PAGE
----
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Tomaree’s treasure trove: celebrating Tomaree NP

National Parks Association – Port Stephens Group

Join us in building a treasure trove of Tomaree National Park’s cherished features!

We are Celebrating 40 years of Tomaree National Park | 2024 and what better way than to build a wonderful collection of Tomaree’s most cherished features, a treasure trove of Tomaree’s cherished features.

Views, trees, flowers, wildlife, rocky structures, favourite walks, heritage places, wonderful textures, places of inspiration, people enjoying the park — anything you cherish about Tomaree National Park!

Would you like to share to help build Tomaree’s treasure trove?

If you would like to share a photo or three of your treasured features of Tomaree National Park

Please add a line or two about your photo/s, its location (or is it a secret?), maybe its name (if it has one or you know it), or just what or why you like it so much. Be sure to let us know if you’d like your name included too. Help us build a treasure trove about Tomaree National Park for its 40th birthday celebration.

There’s a couple of ways to share, and you’re welcome to do both

  • via Facebook, on your account post your feature and tag @npansw.tomaree.friend (though you may need to have either liked or be following the page)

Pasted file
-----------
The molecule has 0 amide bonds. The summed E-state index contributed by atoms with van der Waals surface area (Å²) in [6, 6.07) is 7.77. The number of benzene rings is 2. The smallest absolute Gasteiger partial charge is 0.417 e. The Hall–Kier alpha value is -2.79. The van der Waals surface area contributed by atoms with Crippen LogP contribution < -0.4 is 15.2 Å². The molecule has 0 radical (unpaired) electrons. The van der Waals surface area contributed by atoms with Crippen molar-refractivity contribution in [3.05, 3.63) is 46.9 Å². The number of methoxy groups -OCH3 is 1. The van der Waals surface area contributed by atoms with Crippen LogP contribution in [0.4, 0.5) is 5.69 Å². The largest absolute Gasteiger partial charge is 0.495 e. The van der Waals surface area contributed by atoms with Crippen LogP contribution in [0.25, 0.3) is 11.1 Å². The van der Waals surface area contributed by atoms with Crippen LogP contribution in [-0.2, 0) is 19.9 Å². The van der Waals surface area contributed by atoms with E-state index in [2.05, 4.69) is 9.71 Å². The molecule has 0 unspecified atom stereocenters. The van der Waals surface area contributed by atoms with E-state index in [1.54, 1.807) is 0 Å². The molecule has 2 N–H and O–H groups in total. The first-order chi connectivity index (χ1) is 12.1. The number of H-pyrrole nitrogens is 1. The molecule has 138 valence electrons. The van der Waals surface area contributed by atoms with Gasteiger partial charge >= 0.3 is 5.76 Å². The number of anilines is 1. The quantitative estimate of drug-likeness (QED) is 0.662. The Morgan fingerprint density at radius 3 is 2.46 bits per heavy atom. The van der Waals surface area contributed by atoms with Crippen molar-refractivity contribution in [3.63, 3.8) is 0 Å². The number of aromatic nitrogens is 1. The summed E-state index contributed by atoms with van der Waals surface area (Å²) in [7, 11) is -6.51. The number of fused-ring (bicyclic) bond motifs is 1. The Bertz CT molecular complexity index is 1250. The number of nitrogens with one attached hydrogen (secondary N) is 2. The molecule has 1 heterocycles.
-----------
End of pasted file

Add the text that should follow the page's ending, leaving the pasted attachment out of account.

• via our website page, email Sue at and we’ll upload then here

A modern day Bower

A surprise find — easy pickings for the Satin Bowerbird creating a bower of blue to attract his mate. Maybe easier than searching for blue flowers, fruits, or butterfly wings, but do the enduring objects change the bowerbird’s behaviour? Credit: Robert Mays

Mountain devil, Lambertia formosa, was a real curiosity for me when I first moved to NSW, as it’s not found in other states.

One of the many beauties in Tomaree’s heathy woodlands. The devil name comes from the horns on the woody fruit.

Credit: Sue Olsson

Wildflowers (below) on a Winter Wildflower Walk 2023, in the Fingal hinterland area.
Credit: Kassia Klinger, founding member of Econetwork Port Stephens 1993.
NPA are leading more wildflower walks in Spring 2024.

Flannel Flowers, Actinotus helianthi, majestic beauties love sandy soils. Their soft, downy petals are like flannel fabric

Red Fire Orchid, a bit straggly, hidden under a bush, rarely seen if not after a fire

Red Beard Orchid, a little gem, keep your eyes focused low to the ground.

Watch this space as the treasure trove grows …

We have a host of activities Celebrating 40 years of Tomaree National Park

Read a little of the history of Tomaree here and join us on one of the many activities